Gaza's hostage deal at 'bite the bullet' point

First landmark agreement is on the horizon, Arab and western officials say

People search buildings destroyed during Israeli air strikes in Khan Younis, Gaza. Getty Images
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Efforts are intensifying to secure a key hostage deal between Israel and Hamas in what is now considered the only way to halt the killing in the ravaged Gaza Strip.

Western and Arab officials attending the IISS Manama Dialogue conference in Bahrain have hinted that a first landmark agreement is on the horizon, as indirect talks gain momentum.

The primary challenge, however, lies in reaching consensus on three key aspects: the number of Israeli hostages to be released, what Hamas wants in return, and whether a humanitarian "pause" precedes the deal or vice versa.

Nevertheless, there is increasing pressure on both sides to "bite the bullet" and reach an agreement that could alleviate the pressure in western and Arab capitals.

"We need something more than humanitarian support, we need pauses and release of hostages," a senior EU official told The National on Saturday on the sidelines of the 19th Manama Dialogue.

"We have to get the hostages released, the [humanitarian] pauses implemented. Don't tell me what comes first. If they go together, good, but the important thing is that both things have to happen," said the official. "I think this is going to be possible."

Israel has vowed to “crush” Hamas in response to the group's October 7 attack, when it broke through Gaza's militarised border to kill about 1,200 people, most of them civilians. Militants took about 240 hostages, according to Israeli officials.

Israel's air and ground military campaign has killed more than 11,400 people, including 5,000 children, according to Hamas, which has ruled the Gaza Strip since 2007.

Earlier on Saturday, White House co-ordinator Brett McGurk told the annual Manama conference that the release of Israeli hostages held by Hamas is the only way to “pause” the war in Gaza.

"The release of hostages is the pathway to a pause in the fighting. To pause the fighting, release the hostages, the women, the children, the toddlers, the babies,” the American official said.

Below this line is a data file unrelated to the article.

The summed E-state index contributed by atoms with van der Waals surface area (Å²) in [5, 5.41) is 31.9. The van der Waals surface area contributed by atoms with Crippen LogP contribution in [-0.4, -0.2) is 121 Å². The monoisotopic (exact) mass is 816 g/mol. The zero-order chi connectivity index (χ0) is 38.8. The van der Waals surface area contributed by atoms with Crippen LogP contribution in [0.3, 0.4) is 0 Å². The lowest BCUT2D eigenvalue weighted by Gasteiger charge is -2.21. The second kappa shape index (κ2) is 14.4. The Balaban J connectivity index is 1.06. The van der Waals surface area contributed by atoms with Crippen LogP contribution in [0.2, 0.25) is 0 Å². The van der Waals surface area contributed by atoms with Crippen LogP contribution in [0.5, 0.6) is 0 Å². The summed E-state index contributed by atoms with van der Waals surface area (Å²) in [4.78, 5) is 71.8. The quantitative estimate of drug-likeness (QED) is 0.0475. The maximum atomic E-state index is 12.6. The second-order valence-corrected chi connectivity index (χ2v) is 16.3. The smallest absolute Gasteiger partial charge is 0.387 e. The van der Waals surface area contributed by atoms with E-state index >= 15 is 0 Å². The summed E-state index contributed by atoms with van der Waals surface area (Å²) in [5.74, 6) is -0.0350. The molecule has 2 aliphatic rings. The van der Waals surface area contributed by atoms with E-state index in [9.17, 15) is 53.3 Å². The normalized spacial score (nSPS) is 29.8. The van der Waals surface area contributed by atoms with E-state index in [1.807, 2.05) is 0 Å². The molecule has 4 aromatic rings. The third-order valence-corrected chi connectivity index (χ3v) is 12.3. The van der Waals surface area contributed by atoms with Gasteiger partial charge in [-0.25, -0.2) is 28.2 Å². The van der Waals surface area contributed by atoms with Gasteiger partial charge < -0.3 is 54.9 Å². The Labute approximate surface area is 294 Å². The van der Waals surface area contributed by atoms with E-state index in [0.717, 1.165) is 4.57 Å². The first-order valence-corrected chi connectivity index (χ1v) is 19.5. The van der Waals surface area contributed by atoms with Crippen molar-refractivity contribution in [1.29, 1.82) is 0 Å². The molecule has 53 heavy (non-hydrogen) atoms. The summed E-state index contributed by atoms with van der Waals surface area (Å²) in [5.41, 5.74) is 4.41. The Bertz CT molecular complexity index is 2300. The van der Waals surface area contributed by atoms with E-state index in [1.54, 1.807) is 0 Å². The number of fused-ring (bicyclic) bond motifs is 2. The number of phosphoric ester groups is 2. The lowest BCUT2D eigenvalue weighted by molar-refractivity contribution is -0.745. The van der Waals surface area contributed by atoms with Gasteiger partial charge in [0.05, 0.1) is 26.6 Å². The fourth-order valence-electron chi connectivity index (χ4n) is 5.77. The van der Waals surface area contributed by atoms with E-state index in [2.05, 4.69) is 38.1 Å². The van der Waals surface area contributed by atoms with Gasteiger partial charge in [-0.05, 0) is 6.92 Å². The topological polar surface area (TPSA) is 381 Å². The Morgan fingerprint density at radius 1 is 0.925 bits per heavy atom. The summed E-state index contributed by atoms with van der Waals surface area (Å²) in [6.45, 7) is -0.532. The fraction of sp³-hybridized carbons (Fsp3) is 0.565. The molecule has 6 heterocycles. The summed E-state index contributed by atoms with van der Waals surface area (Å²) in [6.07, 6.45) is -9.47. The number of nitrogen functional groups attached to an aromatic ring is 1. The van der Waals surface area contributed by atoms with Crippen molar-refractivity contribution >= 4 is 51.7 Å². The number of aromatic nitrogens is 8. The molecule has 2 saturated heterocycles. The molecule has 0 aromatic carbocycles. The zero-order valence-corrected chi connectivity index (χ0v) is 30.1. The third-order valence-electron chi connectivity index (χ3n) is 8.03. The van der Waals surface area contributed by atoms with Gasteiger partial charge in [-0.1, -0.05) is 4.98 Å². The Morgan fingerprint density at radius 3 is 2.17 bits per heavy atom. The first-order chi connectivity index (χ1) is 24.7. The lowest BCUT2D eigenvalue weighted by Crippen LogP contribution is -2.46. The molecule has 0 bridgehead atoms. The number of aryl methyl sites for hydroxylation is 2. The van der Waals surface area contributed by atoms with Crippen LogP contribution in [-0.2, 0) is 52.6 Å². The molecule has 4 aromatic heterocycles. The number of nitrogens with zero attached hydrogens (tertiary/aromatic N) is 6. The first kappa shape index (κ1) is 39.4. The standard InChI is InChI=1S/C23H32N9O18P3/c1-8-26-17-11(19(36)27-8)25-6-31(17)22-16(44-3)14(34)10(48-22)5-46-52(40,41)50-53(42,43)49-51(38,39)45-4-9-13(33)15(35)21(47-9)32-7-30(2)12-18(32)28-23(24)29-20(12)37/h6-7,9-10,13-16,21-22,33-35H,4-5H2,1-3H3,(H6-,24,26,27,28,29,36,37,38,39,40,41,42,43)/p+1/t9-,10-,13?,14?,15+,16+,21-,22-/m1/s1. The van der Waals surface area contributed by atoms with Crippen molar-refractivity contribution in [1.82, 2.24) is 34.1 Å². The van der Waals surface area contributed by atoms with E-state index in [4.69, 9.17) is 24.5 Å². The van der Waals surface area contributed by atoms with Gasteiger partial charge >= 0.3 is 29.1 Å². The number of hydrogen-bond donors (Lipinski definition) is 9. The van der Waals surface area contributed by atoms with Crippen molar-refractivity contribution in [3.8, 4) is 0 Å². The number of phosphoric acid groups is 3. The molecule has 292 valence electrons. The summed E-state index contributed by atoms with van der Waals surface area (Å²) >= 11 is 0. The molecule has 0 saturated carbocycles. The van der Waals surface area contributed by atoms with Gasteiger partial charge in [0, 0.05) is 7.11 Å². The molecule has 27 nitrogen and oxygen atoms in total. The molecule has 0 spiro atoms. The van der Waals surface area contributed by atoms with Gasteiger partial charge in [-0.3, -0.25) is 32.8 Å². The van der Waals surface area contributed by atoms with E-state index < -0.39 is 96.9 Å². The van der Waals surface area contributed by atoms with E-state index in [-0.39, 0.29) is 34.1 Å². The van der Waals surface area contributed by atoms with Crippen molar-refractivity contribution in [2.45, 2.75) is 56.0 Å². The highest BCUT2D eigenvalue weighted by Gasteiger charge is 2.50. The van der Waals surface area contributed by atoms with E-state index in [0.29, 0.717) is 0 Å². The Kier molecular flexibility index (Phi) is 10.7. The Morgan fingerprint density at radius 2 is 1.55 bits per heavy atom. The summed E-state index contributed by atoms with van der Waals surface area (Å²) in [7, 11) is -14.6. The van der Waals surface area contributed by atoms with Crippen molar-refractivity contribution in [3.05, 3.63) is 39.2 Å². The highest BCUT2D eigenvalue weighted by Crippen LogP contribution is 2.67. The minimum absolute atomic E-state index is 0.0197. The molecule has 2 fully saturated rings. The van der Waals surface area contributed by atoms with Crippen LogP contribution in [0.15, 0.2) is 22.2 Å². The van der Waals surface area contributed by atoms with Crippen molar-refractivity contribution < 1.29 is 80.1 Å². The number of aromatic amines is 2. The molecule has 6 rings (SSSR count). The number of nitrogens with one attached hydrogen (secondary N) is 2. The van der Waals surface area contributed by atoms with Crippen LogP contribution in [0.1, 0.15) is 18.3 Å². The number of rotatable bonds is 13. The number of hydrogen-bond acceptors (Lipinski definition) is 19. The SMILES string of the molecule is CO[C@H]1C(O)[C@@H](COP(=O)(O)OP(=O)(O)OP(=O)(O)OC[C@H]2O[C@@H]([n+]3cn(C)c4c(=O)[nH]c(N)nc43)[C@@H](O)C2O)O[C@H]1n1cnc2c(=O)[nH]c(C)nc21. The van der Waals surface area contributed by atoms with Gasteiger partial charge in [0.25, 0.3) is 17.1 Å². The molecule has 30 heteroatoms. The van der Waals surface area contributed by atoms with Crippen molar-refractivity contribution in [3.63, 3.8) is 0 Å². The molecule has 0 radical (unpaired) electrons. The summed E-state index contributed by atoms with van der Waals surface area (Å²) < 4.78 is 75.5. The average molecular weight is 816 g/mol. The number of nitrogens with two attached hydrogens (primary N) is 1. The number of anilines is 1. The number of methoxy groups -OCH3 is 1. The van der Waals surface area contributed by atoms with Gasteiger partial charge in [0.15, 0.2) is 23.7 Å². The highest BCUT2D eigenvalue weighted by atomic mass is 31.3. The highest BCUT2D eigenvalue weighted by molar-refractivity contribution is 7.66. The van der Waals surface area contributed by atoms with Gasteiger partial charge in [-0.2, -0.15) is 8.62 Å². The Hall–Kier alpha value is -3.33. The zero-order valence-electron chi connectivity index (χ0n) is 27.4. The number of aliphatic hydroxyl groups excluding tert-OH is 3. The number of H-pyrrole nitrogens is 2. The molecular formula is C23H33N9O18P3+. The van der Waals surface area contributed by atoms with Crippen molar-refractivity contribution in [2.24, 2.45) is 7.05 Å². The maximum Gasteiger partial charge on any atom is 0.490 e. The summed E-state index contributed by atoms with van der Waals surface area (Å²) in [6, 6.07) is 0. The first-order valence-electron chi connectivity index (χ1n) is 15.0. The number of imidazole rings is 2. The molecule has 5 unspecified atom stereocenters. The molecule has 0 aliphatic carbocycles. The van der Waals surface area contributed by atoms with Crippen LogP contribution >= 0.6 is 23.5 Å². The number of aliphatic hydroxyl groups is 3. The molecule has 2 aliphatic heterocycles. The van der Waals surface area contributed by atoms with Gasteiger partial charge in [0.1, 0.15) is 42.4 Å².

“The onus here is on Hamas."

Mr McGurk's reiteration came hours after US President Joe Biden pressed for the immediate release of Israeli hostages during talks with Qatari Emir Sheikh Tamim, whose country has been a key mediator.

"I will not discuss the details of those discussions here but they had been intensive and ongoing," Mr McGurk said of the talks.

On Friday night, Bahrain's Crown Prince Salman bin Hamad called on Hamas to release all Israeli prisoners in exchange for Palestinian prisoners in Israeli jails.

According to Arab officials, Hamas is negotiating the release of 50 Israelis in exchange for a ceasefire and for Palestinian prisoners, while Israel insists that any deal should involve all of its hostages.

In 2011, Hamas negotiated the release of hundreds of Palestinian prisoners in return for the release of an Israeli soldier.

But experts said both sides are racing against the clock.

The Israeli government is facing mounting internal pressure, and Hamas needs a truce to show that it still has the leverage.

"The longer Hamas is able to continue hostage negotiations, the longer Israel will be under both domestic and international pressure," wrote Devorah Margolin for The Washington Institute for Near East Policy.

"Prolonging fighting in Gaza has its own costs, however. Hamas is bleeding commanders, equipment and personnel, and has lost several top leaders to Israel’s air campaign.

Updated: November 19, 2023, 12:48 PM